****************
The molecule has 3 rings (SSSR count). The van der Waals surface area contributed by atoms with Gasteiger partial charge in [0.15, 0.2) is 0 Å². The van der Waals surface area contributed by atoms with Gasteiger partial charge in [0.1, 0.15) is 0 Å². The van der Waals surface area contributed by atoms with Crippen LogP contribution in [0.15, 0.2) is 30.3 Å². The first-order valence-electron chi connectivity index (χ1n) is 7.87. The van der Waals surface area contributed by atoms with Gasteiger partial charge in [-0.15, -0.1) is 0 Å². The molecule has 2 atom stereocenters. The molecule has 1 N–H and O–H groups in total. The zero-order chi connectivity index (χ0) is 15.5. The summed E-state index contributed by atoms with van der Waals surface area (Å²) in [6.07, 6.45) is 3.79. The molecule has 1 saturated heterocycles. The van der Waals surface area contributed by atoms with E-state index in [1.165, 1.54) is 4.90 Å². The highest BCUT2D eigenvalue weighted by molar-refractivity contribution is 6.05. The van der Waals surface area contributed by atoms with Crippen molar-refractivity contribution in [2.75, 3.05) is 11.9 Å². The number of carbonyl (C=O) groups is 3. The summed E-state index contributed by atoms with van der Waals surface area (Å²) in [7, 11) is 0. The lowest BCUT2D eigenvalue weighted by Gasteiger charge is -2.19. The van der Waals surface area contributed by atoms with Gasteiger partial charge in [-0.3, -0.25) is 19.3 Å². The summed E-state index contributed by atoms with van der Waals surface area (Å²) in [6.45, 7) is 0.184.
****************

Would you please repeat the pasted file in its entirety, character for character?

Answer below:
The molecule has 3 rings (SSSR count). The van der Waals surface area contributed by atoms with Gasteiger partial charge in [0.15, 0.2) is 0 Å². The van der Waals surface area contributed by atoms with Gasteiger partial charge in [0.1, 0.15) is 0 Å². The van der Waals surface area contributed by atoms with Crippen LogP contribution in [0.15, 0.2) is 30.3 Å². The first-order valence-electron chi connectivity index (χ1n) is 7.87. The van der Waals surface area contributed by atoms with Gasteiger partial charge in [-0.15, -0.1) is 0 Å². The molecule has 2 atom stereocenters. The molecule has 1 N–H and O–H groups in total. The zero-order chi connectivity index (χ0) is 15.5. The summed E-state index contributed by atoms with van der Waals surface area (Å²) in [6.07, 6.45) is 3.79. The molecule has 1 saturated heterocycles. The van der Waals surface area contributed by atoms with E-state index in [1.165, 1.54) is 4.90 Å². The highest BCUT2D eigenvalue weighted by molar-refractivity contribution is 6.05. The van der Waals surface area contributed by atoms with Crippen molar-refractivity contribution in [2.75, 3.05) is 11.9 Å². The number of carbonyl (C=O) groups is 3. The summed E-state index contributed by atoms with van der Waals surface area (Å²) in [7, 11) is 0. The lowest BCUT2D eigenvalue weighted by Gasteiger charge is -2.19. The van der Waals surface area contributed by atoms with Gasteiger partial charge in [-0.3, -0.25) is 19.3 Å². The summed E-state index contributed by atoms with van der Waals surface area (Å²) in [6.45, 7) is 0.184.